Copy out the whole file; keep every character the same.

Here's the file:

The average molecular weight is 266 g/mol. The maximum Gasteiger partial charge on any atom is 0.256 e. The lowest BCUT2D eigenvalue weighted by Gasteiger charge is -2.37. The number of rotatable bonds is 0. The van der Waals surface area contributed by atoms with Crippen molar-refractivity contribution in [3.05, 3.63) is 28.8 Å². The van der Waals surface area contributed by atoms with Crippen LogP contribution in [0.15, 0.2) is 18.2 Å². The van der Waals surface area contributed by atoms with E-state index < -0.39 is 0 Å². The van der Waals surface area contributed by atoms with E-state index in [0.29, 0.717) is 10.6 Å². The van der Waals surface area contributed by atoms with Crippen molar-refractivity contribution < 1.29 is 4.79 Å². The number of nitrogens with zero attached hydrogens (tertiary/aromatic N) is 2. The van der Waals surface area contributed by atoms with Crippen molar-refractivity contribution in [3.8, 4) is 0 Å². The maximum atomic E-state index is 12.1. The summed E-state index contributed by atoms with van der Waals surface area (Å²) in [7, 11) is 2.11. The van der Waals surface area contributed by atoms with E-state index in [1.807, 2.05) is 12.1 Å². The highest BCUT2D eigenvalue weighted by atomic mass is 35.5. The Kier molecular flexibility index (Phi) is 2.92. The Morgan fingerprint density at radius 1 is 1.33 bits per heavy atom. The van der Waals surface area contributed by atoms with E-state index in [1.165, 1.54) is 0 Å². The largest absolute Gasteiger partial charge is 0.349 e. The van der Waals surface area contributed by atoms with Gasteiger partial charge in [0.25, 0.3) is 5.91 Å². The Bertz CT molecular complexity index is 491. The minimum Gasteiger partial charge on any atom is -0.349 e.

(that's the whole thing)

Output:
The average molecular weight is 266 g/mol. The maximum Gasteiger partial charge on any atom is 0.256 e. The lowest BCUT2D eigenvalue weighted by Gasteiger charge is -2.37. The number of rotatable bonds is 0. The van der Waals surface area contributed by atoms with Crippen molar-refractivity contribution in [3.05, 3.63) is 28.8 Å². The van der Waals surface area contributed by atoms with Crippen LogP contribution in [0.15, 0.2) is 18.2 Å². The van der Waals surface area contributed by atoms with E-state index < -0.39 is 0 Å². The van der Waals surface area contributed by atoms with E-state index in [0.29, 0.717) is 10.6 Å². The van der Waals surface area contributed by atoms with Crippen molar-refractivity contribution < 1.29 is 4.79 Å². The number of nitrogens with zero attached hydrogens (tertiary/aromatic N) is 2. The van der Waals surface area contributed by atoms with Crippen molar-refractivity contribution in [3.8, 4) is 0 Å². The maximum atomic E-state index is 12.1. The summed E-state index contributed by atoms with van der Waals surface area (Å²) in [7, 11) is 2.11. The van der Waals surface area contributed by atoms with E-state index in [1.807, 2.05) is 12.1 Å². The highest BCUT2D eigenvalue weighted by atomic mass is 35.5. The Kier molecular flexibility index (Phi) is 2.92. The Morgan fingerprint density at radius 1 is 1.33 bits per heavy atom. The van der Waals surface area contributed by atoms with E-state index in [1.165, 1.54) is 0 Å². The largest absolute Gasteiger partial charge is 0.349 e. The van der Waals surface area contributed by atoms with Gasteiger partial charge in [0.25, 0.3) is 5.91 Å². The Bertz CT molecular complexity index is 491. The minimum Gasteiger partial charge on any atom is -0.349 e.